Collagen XIII Is Required for Neuromuscular Synapse Regeneration and Functional Recovery after Peripheral Nerve Injury

Zainul, Zarin and Heikkinen, Anne and Koivisto, Hennariikka and Rautalahti, Iina and Kallio, Mika and Lin, Shuo and Härönen, Heli and Norman, Oula and Rüegg, Markus A. and Tanila, Heikki and Pihlajaniemi, Taina. (2018) Collagen XIII Is Required for Neuromuscular Synapse Regeneration and Functional Recovery after Peripheral Nerve Injury. The Journal of neuroscience, 38 (17). pp. 4243-4258.

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Collagen XIII occurs as both a transmembrane-bound and a shed extracellular protein and is able to regulate the formation and function of neuromuscular synapses. Its absence results in myasthenia: presynaptic and postsynaptic defects at the neuromuscular junction (NMJ), leading to destabilization of the motor nerves, muscle regeneration and atrophy. Mutations in COL13A1 have recently been found to cause congenital myasthenic syndrome, characterized by fatigue and chronic muscle weakness, which may be lethal. We show here that muscle defects in collagen XIII-deficient mice stabilize in adulthood, so that the disease is not progressive until very late. Sciatic nerve crush was performed to examine how the lack of collagen XIII or forced expression of its transmembrane form affects the neuromuscular synapse regeneration and functional recovery following injury. We show that collagen XIII-deficient male mice are unable to achieve complete NMJ regeneration and functional recovery. This is mainly attributable to presynaptic defects that already existed in the absence of collagen XIII before injury. Shedding of the ectodomain is not required, as the transmembrane form of collagen XIII alone fully rescues the phenotype. Thus, collagen XIII could serve as a therapeutic agent in cases of injury-induced PNS regeneration and functional recovery. We conclude that intrinsic alterations at the NMJ in Col13a1/ mice contribute to impaired and incomplete NMJ regeneration and functional recovery after peripheral nerve injury. However, such alterations do not progress once they have stabilized in early adulthood, emphasizing the role of collagen XIII in NMJ maturation.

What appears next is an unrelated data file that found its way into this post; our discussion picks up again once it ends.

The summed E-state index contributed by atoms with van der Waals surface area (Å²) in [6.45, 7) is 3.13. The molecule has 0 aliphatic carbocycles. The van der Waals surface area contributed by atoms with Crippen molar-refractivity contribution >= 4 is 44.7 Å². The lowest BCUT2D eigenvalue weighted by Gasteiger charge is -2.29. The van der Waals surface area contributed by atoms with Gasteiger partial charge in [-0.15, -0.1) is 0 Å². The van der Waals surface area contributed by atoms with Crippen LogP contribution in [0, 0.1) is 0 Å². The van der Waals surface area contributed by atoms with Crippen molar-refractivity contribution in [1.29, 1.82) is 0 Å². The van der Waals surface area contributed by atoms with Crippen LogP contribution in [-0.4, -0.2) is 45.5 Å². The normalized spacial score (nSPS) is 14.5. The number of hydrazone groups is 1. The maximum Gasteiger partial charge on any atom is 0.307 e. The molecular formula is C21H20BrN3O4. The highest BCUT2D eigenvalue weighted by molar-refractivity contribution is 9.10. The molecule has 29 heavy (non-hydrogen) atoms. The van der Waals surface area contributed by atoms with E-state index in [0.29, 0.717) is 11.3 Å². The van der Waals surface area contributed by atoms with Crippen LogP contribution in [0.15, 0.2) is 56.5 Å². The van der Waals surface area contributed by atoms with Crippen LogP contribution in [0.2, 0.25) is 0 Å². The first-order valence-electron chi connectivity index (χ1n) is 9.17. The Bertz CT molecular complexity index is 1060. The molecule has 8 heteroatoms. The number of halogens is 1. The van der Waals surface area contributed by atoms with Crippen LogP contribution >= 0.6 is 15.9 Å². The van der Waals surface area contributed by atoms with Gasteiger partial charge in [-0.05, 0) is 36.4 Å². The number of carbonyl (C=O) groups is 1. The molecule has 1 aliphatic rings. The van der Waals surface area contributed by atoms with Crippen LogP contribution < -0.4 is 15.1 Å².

Faculties and Departments:05 Faculty of Science > Departement Biozentrum > Neurobiology > Pharmacology/Neurobiology (Rüegg)
UniBasel Contributors:Rüegg, Markus A.
Item Type:Article, refereed
Article Subtype:Research Article
Publisher:Society for Neuroscience
Note:Publication type according to Uni Basel Research Database: Journal article
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Last Modified:28 Feb 2022 18:08
Deposited On:18 Mar 2019 15:44

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